HEX Multiplication

Hi

I want to know why when I Serial print below code I am not getting the whole result:

EX: 0x9e3779b9*32 = 0x13C6EF3720 but I am only getting 0xC6EF3720 which is missing the 9bit

uint32_t sum = 0x9e3779b9*32;
Serial.println(sum ,HEX);

Thank you

The multiplication results exceeds the the highest number that can be represented by a 32-bit integer.

Also,

uint32_t sum = 0x9e3779b9*32;

The multiplication is only being done with 32-bit arithmetic.

void setup() 
{
  Serial.begin(9600);
  union
  {
    uint64_t x;
    uint16_t myData[4];
  } data;

  data.x = (uint64_t) 0x9e3779b9 * 32; //0x13C6EF3720
  Serial.print(data.myData[2], HEX); 
  Serial.print(data.myData[1], HEX); 
  Serial.println(data.myData[0], HEX);
}

void loop() 
{
  
}

This:

 Serial.print(data.myData[2], HEX);
  Serial.print(data.myData[1], HEX);
  Serial.println(data.myData[0], HEX);

won't print leading 0s for data.myData[1] and data.myData[0] so it probably won't look right.

The Serial Monitor shows:
smar.png

smar.png

Try different numbers that have leading zeros in data.myData[1] and data.myData[0] meaning the 16 bit value is less than 0x1000. It's not a very good solution if it only works for some numbers.

How about this one?
smat.png

void setup() 
{
  Serial.begin(9600);
  union
  {
    uint64_t x;
    uint8_t myData[8];
  } data;

  data.x = (uint64_t) 0x9e3779b9 * 32; //0x13C6EF3720
  for(int i=7; i>=0; i--)
  {
    byte x = data.myData[i];
    if(x <0x10)
    {
      Serial.print('0');
    }
    Serial.print(x, HEX);
  }
  Serial.println();
}

void loop() 
{
  
}

smat.png

Did you test it with numbers as specified below? Did it work? If so, then OK.

gfvalvo:
Try different numbers that have leading zeros in data.myData[1] and data.myData[0] meaning the 16 bit value is less than 0x1000. It's not a very good solution if it only works for some numbers.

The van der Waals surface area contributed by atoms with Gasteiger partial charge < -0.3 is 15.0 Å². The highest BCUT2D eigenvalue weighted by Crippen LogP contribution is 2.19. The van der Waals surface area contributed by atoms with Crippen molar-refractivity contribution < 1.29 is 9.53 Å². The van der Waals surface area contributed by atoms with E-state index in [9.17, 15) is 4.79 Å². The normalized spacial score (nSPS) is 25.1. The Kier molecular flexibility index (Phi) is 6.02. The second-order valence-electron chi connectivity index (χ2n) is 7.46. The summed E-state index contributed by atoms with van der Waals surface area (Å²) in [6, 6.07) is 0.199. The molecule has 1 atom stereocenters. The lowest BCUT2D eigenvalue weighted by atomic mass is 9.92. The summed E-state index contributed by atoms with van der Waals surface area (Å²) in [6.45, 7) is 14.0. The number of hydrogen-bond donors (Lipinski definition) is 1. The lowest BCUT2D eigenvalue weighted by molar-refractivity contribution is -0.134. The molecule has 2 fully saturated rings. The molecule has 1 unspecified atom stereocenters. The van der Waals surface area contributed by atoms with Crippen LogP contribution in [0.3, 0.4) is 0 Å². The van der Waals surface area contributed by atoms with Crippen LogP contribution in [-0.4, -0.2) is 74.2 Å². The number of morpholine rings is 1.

The sketch of Post#6 is now checking leading 0 of every byte of the result. Therefore, the print() method would show the leading 0s.

Tested for:
0x0102*0x0102 = 0x10404
smny.png

How to discard all those meaningless and odd looking 0s that are appearing at the very left of the result?

smny.png

Don't print anything until you find the first non-zero byte. Then print all bytes (with added leading zeros as necessary).

Thanks for all the replay, The reason I was asking this was that I am using below code to encrypt message using xtea(below code)

but I do not think the encryption is correct because the multiplication result was wrong.

void encipher(unsigned int num_rounds, uint32_t v[2], uint32_t const key[4]) {
  unsigned int i;
  uint32_t v0 = v[0], v1 = v[1], sum = 0, delta = 0x9E3779B9;
  for (i = 0; i < num_rounds; i++) {
    v0 += (((v1 << 4) ^ (v1 >> 5)) + v1) ^ (sum + key[sum & 3]);
         
              sum += delta;

    v1 += (((v0 << 4) ^ (v0 >> 5)) + v0) ^ (sum + key[(sum >> 11) & 3]);
   
  }

  v[0] = v0; v[1] = v1;

}

as you can see sum is equal numround which 32 times by delta

This might be a case of misdiagnosing a problem (assuming there is a problem in the first place). It's pretty common for bit-twiddling algorithms to discard the upper bits of arithmetic operations, since they're not needed.

What leads you to believe that that encryption function is not working correctly?

There’s another active thread by the OP on this subject.

Can you provide a link for that thread

I know is wrong since when I encrypt it different language like php, Java it different.

Thank you